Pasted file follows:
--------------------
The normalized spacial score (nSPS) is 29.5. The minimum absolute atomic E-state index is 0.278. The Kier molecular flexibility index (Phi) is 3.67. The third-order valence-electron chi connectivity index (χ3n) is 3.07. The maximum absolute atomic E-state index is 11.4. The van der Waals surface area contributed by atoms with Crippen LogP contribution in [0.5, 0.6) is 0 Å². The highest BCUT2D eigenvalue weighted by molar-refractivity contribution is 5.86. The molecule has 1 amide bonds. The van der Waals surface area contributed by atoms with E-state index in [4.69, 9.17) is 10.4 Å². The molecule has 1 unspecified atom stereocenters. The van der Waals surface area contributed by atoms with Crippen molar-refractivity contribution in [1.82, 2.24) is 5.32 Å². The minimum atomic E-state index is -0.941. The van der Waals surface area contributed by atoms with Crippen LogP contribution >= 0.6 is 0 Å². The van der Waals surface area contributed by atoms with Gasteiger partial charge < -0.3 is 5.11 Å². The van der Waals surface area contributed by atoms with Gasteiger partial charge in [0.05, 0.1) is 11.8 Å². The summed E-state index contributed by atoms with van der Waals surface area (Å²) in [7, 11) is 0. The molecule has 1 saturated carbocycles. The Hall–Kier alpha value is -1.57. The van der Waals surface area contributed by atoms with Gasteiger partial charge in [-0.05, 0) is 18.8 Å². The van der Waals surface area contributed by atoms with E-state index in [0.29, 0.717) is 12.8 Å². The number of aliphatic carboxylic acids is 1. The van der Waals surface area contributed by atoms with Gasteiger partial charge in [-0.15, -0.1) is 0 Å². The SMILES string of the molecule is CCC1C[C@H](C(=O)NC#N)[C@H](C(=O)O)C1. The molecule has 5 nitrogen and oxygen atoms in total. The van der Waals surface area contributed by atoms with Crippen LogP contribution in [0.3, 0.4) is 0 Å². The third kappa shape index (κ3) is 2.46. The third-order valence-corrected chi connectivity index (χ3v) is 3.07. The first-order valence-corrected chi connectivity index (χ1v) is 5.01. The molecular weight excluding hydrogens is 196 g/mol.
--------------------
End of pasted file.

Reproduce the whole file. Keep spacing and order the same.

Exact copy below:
The normalized spacial score (nSPS) is 29.5. The minimum absolute atomic E-state index is 0.278. The Kier molecular flexibility index (Phi) is 3.67. The third-order valence-electron chi connectivity index (χ3n) is 3.07. The maximum absolute atomic E-state index is 11.4. The van der Waals surface area contributed by atoms with Crippen LogP contribution in [0.5, 0.6) is 0 Å². The highest BCUT2D eigenvalue weighted by molar-refractivity contribution is 5.86. The molecule has 1 amide bonds. The van der Waals surface area contributed by atoms with E-state index in [4.69, 9.17) is 10.4 Å². The molecule has 1 unspecified atom stereocenters. The van der Waals surface area contributed by atoms with Crippen molar-refractivity contribution in [1.82, 2.24) is 5.32 Å². The minimum atomic E-state index is -0.941. The van der Waals surface area contributed by atoms with Crippen LogP contribution >= 0.6 is 0 Å². The van der Waals surface area contributed by atoms with Gasteiger partial charge < -0.3 is 5.11 Å². The van der Waals surface area contributed by atoms with Gasteiger partial charge in [0.05, 0.1) is 11.8 Å². The summed E-state index contributed by atoms with van der Waals surface area (Å²) in [7, 11) is 0. The molecule has 1 saturated carbocycles. The Hall–Kier alpha value is -1.57. The van der Waals surface area contributed by atoms with Gasteiger partial charge in [-0.05, 0) is 18.8 Å². The van der Waals surface area contributed by atoms with E-state index in [0.29, 0.717) is 12.8 Å². The number of aliphatic carboxylic acids is 1. The van der Waals surface area contributed by atoms with Gasteiger partial charge in [-0.15, -0.1) is 0 Å². The SMILES string of the molecule is CCC1C[C@H](C(=O)NC#N)[C@H](C(=O)O)C1. The molecule has 5 nitrogen and oxygen atoms in total. The van der Waals surface area contributed by atoms with Crippen LogP contribution in [0.3, 0.4) is 0 Å². The third kappa shape index (κ3) is 2.46. The third-order valence-corrected chi connectivity index (χ3v) is 3.07. The first-order valence-corrected chi connectivity index (χ1v) is 5.01. The molecular weight excluding hydrogens is 196 g/mol.